Q&A: Martin Zogran of Sasaki Associates
Huntington Avenue may be home to our grandest beaux-arts museum, not one but two world-class symphony halls, and serves as the main thoroughfare for thousands of students whose colleges run along its spine, but it doesn’t feel like the boulevard it deserves to be. To help guide a turnaround, the city hired urban design firm Sasaki Associates to do a planning study of the so-called Avenue of the Arts. Last fall, Martin Zogran, the Sasaki principal in charge of the project, took us on a tour of the street that most of us take for granted, and cast it in a brand-new light.
There’s a lot of history here.
In the 19th century, the symphony and the MFA were intentionally placed along the avenue to create a grand urban boulevard, which became what’s known now as the Avenue of the Arts. Today, we’ve got a phenomenal collection of arts institutions along one avenue: the Boston Symphony Orchestra, the Huntington Avenue Theatre, the New England Conservatory’s Jordan Hall, Northeastern, Wentworth, the MFA, the Isabella Stewart Gardner Museum, and MassArt.
How did the idea for the planning study come about?
Boston is experiencing a lot of major growth, particularly around Huntington Avenue. A number of plans had been approved by the city, both in the form of institutional master plans and planned development areas, but the plans weren’t necessarily coordinated for the entire avenue.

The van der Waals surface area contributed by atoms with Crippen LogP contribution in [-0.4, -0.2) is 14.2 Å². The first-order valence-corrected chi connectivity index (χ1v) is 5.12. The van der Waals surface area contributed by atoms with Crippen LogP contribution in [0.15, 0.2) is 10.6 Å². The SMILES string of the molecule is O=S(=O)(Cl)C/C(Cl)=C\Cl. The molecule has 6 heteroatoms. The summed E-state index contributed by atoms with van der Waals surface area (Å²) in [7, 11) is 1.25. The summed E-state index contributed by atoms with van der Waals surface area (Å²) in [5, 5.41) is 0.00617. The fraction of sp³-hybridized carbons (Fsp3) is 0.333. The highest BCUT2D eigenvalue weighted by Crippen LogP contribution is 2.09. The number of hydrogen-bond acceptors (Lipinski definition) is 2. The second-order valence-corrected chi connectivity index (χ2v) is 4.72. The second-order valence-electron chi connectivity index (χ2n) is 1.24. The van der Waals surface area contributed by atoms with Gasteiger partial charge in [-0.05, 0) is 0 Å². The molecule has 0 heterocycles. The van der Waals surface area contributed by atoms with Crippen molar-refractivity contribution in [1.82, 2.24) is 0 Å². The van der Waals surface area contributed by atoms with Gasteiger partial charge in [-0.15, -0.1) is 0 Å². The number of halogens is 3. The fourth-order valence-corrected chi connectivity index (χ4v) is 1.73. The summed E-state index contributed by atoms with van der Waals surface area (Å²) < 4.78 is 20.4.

With over 2 million square feet of project proposals in the pipeline, the city felt this was a great opportunity to do a little bit of larger-scale planning. The city put out a request for proposals for consultants and selected Sasaki Associates to look at the big picture from Massachusetts Avenue to Longwood Avenue. Our study area focused primarily on the corridor itself— Huntington Avenue—specifically, where the buildings meet the sidewalk.
How does your study recommend that institutions on the Avenue of the Arts rethink how they engage with the city?
The study guidelines encourage institutions—whether academic or cultural—to be open and transparent on the ground level. We’re in a good era for institutional engagement with the public realms and the spaces around them.
There are two great examples on Huntington Avenue. The first is the New England Conservatory, which is beginning an expansion on the corner of Gainsborough Street and Huntington Avenue. It’s going to have a beautiful glassy lobby space on the street; that’s exactly what we recommend. The other example is the renovations on the ground-floor lobby of MassArt. It’s also going to be very glassy, open, and welcoming, which will help the institution have more of a public space on the street.
The public realm is really defined by the first 20 feet of the building. The trees, paving, lighting, and accessible crosswalks are important, but we also need something interesting to see inside of the buildings. You want to have space where you can see activity going on—a student center, a café, a lounge, an art studio, a gallery—anything that gives your eyes visual interest when you look inside the building.
How do you work with institutions to activate their outdoor space?